Which Joe gave his name to ‘sloppy joes’? We look at five interesting sandwiches and their lexical origins.
They shall; they will:‘they'll come after you’
- ‘So they'll promote your film in a way that would never have happened in the past.’
- ‘The only problem is that right at this moment I can't guarantee they'll live that long.’
- ‘Do you ignore symptoms like persistent coughs or indigestion in the hope that they'll go away?’
- ‘I hate hurting people and worry that if I do they'll turn nasty and start threatening me.’
- ‘Luckily, the insurance people seem to have come up trumps and have said they'll pay for it.’
- ‘If she goes ahead and marries him, we all know they'll be divorced by this time next year.’
- ‘If people want a job with you, then they'll approach you, and that's what has happened here.’
- ‘Apparently this is even better, as it means they'll easily find somewhere to park.’
- ‘Dancers, the globe over, need dancing partners and so if you can dance, they'll find you.’
- ‘Soon they'll all be building casinos, and turning to alcohol to relieve their misery.’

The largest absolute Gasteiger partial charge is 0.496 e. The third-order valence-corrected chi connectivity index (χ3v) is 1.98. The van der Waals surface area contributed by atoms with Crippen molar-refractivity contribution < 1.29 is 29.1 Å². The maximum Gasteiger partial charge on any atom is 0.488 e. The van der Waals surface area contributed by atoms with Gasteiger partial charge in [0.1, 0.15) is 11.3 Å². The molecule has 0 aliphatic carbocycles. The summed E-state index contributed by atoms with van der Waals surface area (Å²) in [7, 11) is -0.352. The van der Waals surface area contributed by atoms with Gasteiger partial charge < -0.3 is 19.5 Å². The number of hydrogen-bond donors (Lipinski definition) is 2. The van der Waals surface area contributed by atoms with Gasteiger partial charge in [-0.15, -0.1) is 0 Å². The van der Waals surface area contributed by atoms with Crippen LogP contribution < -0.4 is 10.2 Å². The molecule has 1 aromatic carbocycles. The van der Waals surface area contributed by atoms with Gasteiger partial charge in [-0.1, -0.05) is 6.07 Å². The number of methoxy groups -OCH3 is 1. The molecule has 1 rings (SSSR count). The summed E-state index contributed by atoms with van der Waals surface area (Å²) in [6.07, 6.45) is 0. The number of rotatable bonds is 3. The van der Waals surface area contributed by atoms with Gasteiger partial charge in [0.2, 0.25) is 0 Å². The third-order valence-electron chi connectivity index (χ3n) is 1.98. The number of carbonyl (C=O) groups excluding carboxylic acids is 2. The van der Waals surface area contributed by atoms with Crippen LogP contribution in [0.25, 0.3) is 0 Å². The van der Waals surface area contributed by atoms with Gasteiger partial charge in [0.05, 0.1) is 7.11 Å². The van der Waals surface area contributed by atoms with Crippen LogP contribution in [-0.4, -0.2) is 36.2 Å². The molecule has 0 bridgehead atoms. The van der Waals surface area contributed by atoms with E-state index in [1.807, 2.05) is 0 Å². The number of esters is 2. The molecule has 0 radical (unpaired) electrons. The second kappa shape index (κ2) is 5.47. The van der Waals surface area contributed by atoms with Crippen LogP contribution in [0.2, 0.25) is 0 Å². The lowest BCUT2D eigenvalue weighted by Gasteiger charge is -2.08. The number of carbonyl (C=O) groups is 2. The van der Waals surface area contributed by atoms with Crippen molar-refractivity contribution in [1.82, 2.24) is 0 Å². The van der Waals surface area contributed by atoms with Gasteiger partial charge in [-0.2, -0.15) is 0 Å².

- ‘People here don't want others to look down on them, so they'll go anywhere to earn more.’
- ‘I dread to think what stories they'll be telling their friends in the playground.’
- ‘Then are you dead nervous they'll drive past you again ages later and get you.’
- ‘I suspect that when the kids are older and have moved out then they'll both be splitting up.’
- ‘The potential car buyer was there at the time but I don't think they'll be buying it now.’
- ‘Naturally, they reserve the right to be smug and unimpressed, but still they'll come.’
- ‘They all read this blog and I'm sure they'll have something to say on the subject.’
- ‘Over the next four weeks they'll be visiting the pond at night to find out if the newts are there.’
- ‘If he or she has had a great time and enjoyed the hospitality, they'll be back for more with their friends.’
- ‘Worse still is when they say they'll have to see what their husband or boyfriend thinks.’
We take a look at several popular, though confusing, punctuation marks.
From Afghanistan to Zimbabwe, discover surprising and intriguing language facts from around the globe.
The definitions of ‘buddy’ and ‘bro’ in the OED have recently been revised. We explore their history and increase in popularity.